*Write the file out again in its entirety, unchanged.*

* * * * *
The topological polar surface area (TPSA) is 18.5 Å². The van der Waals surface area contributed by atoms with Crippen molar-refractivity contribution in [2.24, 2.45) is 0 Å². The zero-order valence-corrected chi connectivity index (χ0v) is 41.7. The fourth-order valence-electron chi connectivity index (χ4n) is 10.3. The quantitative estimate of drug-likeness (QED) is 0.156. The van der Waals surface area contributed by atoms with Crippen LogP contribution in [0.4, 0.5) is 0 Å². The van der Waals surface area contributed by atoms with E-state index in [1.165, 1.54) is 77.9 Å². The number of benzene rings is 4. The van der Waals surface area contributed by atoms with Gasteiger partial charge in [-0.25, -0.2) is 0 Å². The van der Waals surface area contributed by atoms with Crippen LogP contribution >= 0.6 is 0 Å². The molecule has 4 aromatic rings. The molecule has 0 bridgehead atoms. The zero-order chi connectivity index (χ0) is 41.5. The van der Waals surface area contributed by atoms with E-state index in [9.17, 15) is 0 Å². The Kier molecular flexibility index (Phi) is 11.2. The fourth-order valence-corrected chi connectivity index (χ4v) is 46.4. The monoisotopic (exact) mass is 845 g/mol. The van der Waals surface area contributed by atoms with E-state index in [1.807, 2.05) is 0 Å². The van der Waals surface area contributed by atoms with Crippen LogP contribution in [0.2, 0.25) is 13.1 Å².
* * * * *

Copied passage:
The topological polar surface area (TPSA) is 18.5 Å². The van der Waals surface area contributed by atoms with Crippen molar-refractivity contribution in [2.24, 2.45) is 0 Å². The zero-order valence-corrected chi connectivity index (χ0v) is 41.7. The fourth-order valence-electron chi connectivity index (χ4n) is 10.3. The quantitative estimate of drug-likeness (QED) is 0.156. The van der Waals surface area contributed by atoms with Crippen LogP contribution in [0.4, 0.5) is 0 Å². The van der Waals surface area contributed by atoms with E-state index in [1.165, 1.54) is 77.9 Å². The number of benzene rings is 4. The van der Waals surface area contributed by atoms with Gasteiger partial charge in [-0.25, -0.2) is 0 Å². The van der Waals surface area contributed by atoms with Crippen LogP contribution >= 0.6 is 0 Å². The molecule has 4 aromatic rings. The molecule has 0 bridgehead atoms. The zero-order chi connectivity index (χ0) is 41.5. The van der Waals surface area contributed by atoms with E-state index in [9.17, 15) is 0 Å². The Kier molecular flexibility index (Phi) is 11.2. The fourth-order valence-corrected chi connectivity index (χ4v) is 46.4. The monoisotopic (exact) mass is 845 g/mol. The van der Waals surface area contributed by atoms with E-state index in [1.807, 2.05) is 0 Å². The van der Waals surface area contributed by atoms with Crippen LogP contribution in [0.2, 0.25) is 13.1 Å².